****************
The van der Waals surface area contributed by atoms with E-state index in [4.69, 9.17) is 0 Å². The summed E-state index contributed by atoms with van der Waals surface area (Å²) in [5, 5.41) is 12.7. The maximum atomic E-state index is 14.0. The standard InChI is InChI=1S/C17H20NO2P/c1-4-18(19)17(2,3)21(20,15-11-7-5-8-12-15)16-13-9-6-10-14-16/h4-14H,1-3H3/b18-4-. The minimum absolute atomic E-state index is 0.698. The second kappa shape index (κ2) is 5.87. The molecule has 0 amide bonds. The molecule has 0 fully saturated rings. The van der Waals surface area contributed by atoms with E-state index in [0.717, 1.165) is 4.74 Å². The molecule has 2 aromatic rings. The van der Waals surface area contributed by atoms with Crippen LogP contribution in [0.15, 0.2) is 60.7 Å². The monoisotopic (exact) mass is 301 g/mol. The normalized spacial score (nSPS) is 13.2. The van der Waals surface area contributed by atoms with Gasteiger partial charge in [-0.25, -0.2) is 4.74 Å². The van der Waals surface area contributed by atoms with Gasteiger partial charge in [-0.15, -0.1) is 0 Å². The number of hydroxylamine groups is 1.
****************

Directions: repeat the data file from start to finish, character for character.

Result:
The van der Waals surface area contributed by atoms with E-state index in [4.69, 9.17) is 0 Å². The summed E-state index contributed by atoms with van der Waals surface area (Å²) in [5, 5.41) is 12.7. The maximum atomic E-state index is 14.0. The standard InChI is InChI=1S/C17H20NO2P/c1-4-18(19)17(2,3)21(20,15-11-7-5-8-12-15)16-13-9-6-10-14-16/h4-14H,1-3H3/b18-4-. The minimum absolute atomic E-state index is 0.698. The second kappa shape index (κ2) is 5.87. The molecule has 0 amide bonds. The molecule has 0 fully saturated rings. The van der Waals surface area contributed by atoms with E-state index in [0.717, 1.165) is 4.74 Å². The molecule has 2 aromatic rings. The van der Waals surface area contributed by atoms with Crippen LogP contribution in [0.15, 0.2) is 60.7 Å². The monoisotopic (exact) mass is 301 g/mol. The normalized spacial score (nSPS) is 13.2. The van der Waals surface area contributed by atoms with Gasteiger partial charge in [-0.25, -0.2) is 4.74 Å². The van der Waals surface area contributed by atoms with Gasteiger partial charge in [-0.15, -0.1) is 0 Å². The number of hydroxylamine groups is 1.